Peter Cuthbertson challenges the British media's notion that the Republican's Christian base is putting off voters.
In the New York Times, former Bush speechwriter David Frum last month played sock puppet in turn to economic conservatives, social conservatives and foreign policy conservatives, giving the perspective of each on the disappointments of the Bush Administration. Of course, the reality isn’t nearly as simple as dividing them into three discrete categories - most people on the right will sympathise with all three. But it is a piece worth reading particularly for the second perspective, an argument many British observers will never have heard.
British newspapers which aren't vehemently hostile to Republicans still tend to report on the party from one of the other two points of view. The Economist is perhaps the worst offender. Time and again it has mixed accurate accounts of how GOP support has fallen as events in Iraq turned sour with its own complaints about an overly influential religious right and about excessive government spending. Economist articles invariably conclude that when it comes to domestic policy, pork barrel spending and social conservatism are hurting the Republicans in the polls, and so they need to take a step back so that cuts in federal spending can be the priority. The casual reader, not noticing where the opinion poll data stops and the Economist's own axe-grinding begins, would come away believing this unargued position.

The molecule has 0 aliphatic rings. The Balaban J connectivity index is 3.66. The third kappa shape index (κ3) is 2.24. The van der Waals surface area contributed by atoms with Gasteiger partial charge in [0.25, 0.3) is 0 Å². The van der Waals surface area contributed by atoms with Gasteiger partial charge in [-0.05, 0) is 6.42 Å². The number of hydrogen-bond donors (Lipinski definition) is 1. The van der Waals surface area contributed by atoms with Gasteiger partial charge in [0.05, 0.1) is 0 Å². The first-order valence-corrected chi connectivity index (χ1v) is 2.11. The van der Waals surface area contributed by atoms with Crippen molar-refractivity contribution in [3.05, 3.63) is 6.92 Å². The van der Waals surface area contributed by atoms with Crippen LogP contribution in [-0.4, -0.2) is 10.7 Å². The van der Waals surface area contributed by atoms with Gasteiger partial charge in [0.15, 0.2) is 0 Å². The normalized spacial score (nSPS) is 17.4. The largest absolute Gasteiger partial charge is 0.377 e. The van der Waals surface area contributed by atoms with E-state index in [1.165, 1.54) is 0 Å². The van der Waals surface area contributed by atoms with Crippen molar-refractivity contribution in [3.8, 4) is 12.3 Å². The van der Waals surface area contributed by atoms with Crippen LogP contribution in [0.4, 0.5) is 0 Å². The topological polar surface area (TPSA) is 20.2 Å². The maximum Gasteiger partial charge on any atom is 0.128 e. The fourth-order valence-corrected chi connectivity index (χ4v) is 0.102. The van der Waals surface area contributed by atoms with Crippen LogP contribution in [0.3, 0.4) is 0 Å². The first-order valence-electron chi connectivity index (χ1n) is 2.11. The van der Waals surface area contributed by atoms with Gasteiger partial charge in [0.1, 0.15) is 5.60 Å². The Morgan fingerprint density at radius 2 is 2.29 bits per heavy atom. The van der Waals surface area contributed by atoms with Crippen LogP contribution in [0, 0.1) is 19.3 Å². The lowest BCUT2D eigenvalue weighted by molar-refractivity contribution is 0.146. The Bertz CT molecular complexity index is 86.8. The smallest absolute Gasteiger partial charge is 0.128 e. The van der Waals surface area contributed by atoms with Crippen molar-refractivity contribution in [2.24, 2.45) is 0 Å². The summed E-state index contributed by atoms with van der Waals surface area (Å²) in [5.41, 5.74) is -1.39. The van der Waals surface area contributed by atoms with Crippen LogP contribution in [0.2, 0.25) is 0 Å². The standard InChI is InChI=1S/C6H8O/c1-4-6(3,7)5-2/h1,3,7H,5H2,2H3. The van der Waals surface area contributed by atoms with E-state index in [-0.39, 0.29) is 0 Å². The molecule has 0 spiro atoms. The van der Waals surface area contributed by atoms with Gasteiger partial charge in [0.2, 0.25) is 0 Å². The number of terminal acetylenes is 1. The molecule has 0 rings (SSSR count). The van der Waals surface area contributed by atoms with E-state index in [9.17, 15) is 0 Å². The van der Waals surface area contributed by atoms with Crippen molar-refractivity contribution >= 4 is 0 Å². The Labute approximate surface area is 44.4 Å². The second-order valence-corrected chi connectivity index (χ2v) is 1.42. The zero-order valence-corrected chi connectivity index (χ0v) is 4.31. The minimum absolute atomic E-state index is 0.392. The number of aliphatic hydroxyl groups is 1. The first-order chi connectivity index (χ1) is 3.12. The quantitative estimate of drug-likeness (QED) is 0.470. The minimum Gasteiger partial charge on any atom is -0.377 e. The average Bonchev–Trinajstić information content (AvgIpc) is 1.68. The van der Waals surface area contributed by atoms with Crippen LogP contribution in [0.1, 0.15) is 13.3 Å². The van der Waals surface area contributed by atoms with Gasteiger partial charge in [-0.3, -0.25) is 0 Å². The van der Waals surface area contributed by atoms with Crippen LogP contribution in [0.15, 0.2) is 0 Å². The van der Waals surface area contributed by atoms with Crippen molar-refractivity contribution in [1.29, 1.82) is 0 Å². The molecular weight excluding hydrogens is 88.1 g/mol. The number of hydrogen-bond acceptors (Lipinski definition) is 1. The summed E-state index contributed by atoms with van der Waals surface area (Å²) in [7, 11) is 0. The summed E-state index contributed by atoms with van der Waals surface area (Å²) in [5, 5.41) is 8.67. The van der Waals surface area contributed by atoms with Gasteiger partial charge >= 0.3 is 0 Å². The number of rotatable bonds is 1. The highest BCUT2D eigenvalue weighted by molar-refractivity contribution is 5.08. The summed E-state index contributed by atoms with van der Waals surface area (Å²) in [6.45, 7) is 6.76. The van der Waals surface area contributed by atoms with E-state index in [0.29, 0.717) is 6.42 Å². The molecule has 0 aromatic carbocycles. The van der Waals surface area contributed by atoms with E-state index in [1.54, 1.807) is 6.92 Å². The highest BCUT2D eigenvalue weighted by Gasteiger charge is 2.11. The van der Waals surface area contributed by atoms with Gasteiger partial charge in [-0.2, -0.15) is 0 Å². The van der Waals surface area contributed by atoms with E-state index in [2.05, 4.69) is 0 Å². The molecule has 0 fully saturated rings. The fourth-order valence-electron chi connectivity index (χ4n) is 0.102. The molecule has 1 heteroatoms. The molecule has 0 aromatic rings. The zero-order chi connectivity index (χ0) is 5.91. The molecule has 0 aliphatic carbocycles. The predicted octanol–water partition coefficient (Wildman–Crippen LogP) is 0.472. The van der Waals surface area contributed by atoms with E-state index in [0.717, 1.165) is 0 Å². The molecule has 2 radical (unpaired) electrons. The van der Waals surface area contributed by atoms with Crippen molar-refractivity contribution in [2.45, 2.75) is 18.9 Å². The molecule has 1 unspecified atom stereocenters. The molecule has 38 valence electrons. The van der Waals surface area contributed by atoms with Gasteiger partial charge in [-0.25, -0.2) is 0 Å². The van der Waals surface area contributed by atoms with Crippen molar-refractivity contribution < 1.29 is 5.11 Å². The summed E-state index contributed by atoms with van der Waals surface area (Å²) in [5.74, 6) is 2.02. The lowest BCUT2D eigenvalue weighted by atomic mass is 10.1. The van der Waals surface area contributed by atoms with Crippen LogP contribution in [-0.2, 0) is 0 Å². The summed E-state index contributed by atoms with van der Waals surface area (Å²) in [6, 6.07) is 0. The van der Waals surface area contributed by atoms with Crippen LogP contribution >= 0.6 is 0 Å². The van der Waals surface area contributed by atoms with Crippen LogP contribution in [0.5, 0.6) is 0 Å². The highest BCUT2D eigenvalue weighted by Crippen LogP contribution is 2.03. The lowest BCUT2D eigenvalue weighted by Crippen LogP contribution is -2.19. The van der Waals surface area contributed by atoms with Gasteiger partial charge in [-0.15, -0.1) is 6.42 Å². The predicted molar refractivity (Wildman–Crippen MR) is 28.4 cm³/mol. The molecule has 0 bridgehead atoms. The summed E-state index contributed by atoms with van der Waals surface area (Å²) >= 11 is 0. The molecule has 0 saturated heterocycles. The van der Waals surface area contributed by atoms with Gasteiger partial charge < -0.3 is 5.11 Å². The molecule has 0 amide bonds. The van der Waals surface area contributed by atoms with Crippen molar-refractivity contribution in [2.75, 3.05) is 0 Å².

If Bush had in fact inflicted significant amounts of unpopular government spending on Americans, it would be a problem suspiciously easy for conservatives to solve - simply cut the spending, as they are wont to do anyway, and the electoral benefits will flow. But this is not the case. The Economist complains all the time about pork barrel spending (politicians earmarking spending for their own parts of the country) and Medicare Part D (free prescription drugs for the elderly) under President Bush. But informed fiscal conservatives should know that pork is a tiny proportion of overall spending. On the other hand, the prescription drugs plan was anything but cheap. But it was also massively popular, with opposition to it usually in the single figures. As Al Gore had similar proposals, it is difficult to see how Bush could possibly have won the 2000 election without the plan. In other words, the actual meat of the increased spending is often exactly what pulled Bush through - not what hurts the GOP in elections.